It’s very possible if Wentz becomes a great quarterback that other teams copy the Eagles’ quarterback-heavy approach.

But it’s not just about getting a bunch of smart people and a talented rookie in the same room. Everything else has to work. The rookie has to be a diligent learner and all of the teachers have to check their egos and work together.

“I let John (DeFilippo), I let the quarterback coach run the meeting,” Pederson said. “If I interject, I interject. The way it works is I send my message through Frank (Reich), Frank through the position coaches. At the same time, if I want to interject something, I will interject. Just making sure there's one voice in the meeting room and they are not hearing three different answers from three different people, the message is the same.”

Practice squad quarterback Aaron Murray, who joined the team a couple weeks ago, thinks the quarterback room has “definitely” helped Wentz achieve his early success. While he is just a practice-squader, go ahead and add Murray — who was in the offense for two years in Kansas City — to the list of quarterback minds happy to help Wentz.

Murray, a fifth-rounder out of Georgia in 2014, has been impressed with Wentz’s ability to pick up protections and schemes at a young age. He compared him to Chiefs quarterback Alex Smith in that regard. While Murray, along with everyone else, is happy to give Wentz tips, he tries to not overload him.

“You still want him to just go out there and play,” he said.

Murray is the newcomer to the room, but he’s been impressed with the dynamic so far. He’s not the only one. It looks like this quarterback experiment might just work.

“It’s awesome. It’s great,” Daniel said. “Everyone has a say in there and everyone in the room, it’s pretty crazy, everyone in the room, really except Carson, has been around it, has been in it and played. Obviously, he’s played, but been around for a while. He’s just a sponge, he’s just taking it all in.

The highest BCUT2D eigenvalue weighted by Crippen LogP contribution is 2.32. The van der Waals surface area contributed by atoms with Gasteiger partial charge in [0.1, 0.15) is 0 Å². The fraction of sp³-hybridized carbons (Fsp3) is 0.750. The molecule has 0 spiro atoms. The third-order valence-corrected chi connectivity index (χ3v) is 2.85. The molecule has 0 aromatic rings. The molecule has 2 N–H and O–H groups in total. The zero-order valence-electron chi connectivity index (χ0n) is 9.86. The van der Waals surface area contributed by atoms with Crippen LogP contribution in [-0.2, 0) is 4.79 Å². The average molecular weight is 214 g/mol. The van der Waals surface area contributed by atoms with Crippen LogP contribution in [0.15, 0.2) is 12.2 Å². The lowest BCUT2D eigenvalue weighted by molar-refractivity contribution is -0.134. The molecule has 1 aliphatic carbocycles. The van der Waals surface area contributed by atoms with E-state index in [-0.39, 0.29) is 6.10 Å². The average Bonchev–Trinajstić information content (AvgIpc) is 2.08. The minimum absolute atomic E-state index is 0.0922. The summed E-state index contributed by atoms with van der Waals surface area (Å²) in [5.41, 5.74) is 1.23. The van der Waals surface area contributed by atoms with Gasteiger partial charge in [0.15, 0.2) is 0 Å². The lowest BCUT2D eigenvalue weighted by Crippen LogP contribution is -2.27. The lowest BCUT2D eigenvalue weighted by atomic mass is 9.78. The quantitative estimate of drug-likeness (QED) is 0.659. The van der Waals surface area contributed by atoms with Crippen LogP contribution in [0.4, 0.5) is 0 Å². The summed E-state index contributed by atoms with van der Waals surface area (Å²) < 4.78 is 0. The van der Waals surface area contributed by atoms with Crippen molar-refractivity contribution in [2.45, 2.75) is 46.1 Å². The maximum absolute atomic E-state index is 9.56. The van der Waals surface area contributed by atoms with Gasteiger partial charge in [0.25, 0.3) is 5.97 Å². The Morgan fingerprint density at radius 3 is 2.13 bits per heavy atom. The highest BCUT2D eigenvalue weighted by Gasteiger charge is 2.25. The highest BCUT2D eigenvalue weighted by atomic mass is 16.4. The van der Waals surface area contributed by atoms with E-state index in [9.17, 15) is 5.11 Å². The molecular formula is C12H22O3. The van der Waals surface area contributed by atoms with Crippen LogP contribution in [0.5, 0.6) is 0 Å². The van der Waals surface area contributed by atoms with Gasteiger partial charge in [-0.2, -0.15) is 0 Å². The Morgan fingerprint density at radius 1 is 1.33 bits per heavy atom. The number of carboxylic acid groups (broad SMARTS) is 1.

“Maybe some stuff he doesn’t need to take in. Maybe some stuff he wants to do his own way, which is great. You want your own personality out there. But yeah, he’s been great. It’s been great for us too as players. We have almost a 2-to-1 coach-to-player ratio. It’s been great. Everyone has little tidbits here and there and we roll.”

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Pete Mackanin unloads on Phillies' bullpen after latest collapse

Pete Mackanin unloads on Phillies' bullpen after latest collapse

BOX SCORE

ATLANTA — The Phillies’ bullpen continued its ugly, late-season collapse on Tuesday night. It was tagged for six runs in a 7-6 loss to the Atlanta Braves. The Braves rallied for the tying and go-ahead runs in the bottom of the eighth inning (see Instant Replay).
 
The loss came two days after the bullpen gave up 14 earned runs in four innings in a 17-0 loss to the New York Mets on Sunday and it left manager Pete Mackanin more than a little bit frustrated.
 
“The bullpen has just not been doing the job,” Mackanin said.
 
Jerad Eickhoff gave up just one run (on a solo homer by Freddie Freeman) over four walk-free innings to open the game. He was up 6-1 after four innings when the rains came and stopped the game for an hour and 53 minutes.
 
With Eickhoff bounced by the weather, Mackanin had to go to his bullpen. He used four relievers — Severino Gonzalez, Luis Garcia, Joely Rodriguez and David Hernandez — and all gave up runs.
 
Phillies relievers have pitched 77 1/3 innings this month and allowed 69 earned runs for an ERA of 8.03. So that’s one more thing Matt Klentak has to fix this winter, along with the offense that Mackanin wants to see addressed (see story).